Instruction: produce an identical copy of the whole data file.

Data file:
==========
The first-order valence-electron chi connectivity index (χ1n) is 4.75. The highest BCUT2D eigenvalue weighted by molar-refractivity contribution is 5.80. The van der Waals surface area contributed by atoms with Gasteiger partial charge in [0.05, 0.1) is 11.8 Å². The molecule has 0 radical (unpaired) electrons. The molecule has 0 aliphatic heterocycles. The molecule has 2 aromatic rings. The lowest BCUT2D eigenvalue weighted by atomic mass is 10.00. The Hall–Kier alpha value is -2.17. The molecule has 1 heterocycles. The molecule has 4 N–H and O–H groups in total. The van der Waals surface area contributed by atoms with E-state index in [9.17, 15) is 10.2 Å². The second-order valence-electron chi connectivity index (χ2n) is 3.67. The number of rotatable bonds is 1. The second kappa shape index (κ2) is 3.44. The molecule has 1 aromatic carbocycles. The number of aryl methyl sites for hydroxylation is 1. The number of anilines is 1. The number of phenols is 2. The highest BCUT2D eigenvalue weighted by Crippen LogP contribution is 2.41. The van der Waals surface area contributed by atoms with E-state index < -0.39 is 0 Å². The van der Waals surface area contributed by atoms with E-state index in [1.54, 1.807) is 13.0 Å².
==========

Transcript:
The first-order valence-electron chi connectivity index (χ1n) is 4.75. The highest BCUT2D eigenvalue weighted by molar-refractivity contribution is 5.80. The van der Waals surface area contributed by atoms with Gasteiger partial charge in [0.05, 0.1) is 11.8 Å². The molecule has 0 radical (unpaired) electrons. The molecule has 0 aliphatic heterocycles. The molecule has 2 aromatic rings. The lowest BCUT2D eigenvalue weighted by atomic mass is 10.00. The Hall–Kier alpha value is -2.17. The molecule has 1 heterocycles. The molecule has 4 N–H and O–H groups in total. The van der Waals surface area contributed by atoms with E-state index in [9.17, 15) is 10.2 Å². The second-order valence-electron chi connectivity index (χ2n) is 3.67. The number of rotatable bonds is 1. The second kappa shape index (κ2) is 3.44. The molecule has 1 aromatic carbocycles. The number of aryl methyl sites for hydroxylation is 1. The number of anilines is 1. The number of phenols is 2. The highest BCUT2D eigenvalue weighted by Crippen LogP contribution is 2.41. The van der Waals surface area contributed by atoms with E-state index < -0.39 is 0 Å². The van der Waals surface area contributed by atoms with E-state index in [1.54, 1.807) is 13.0 Å².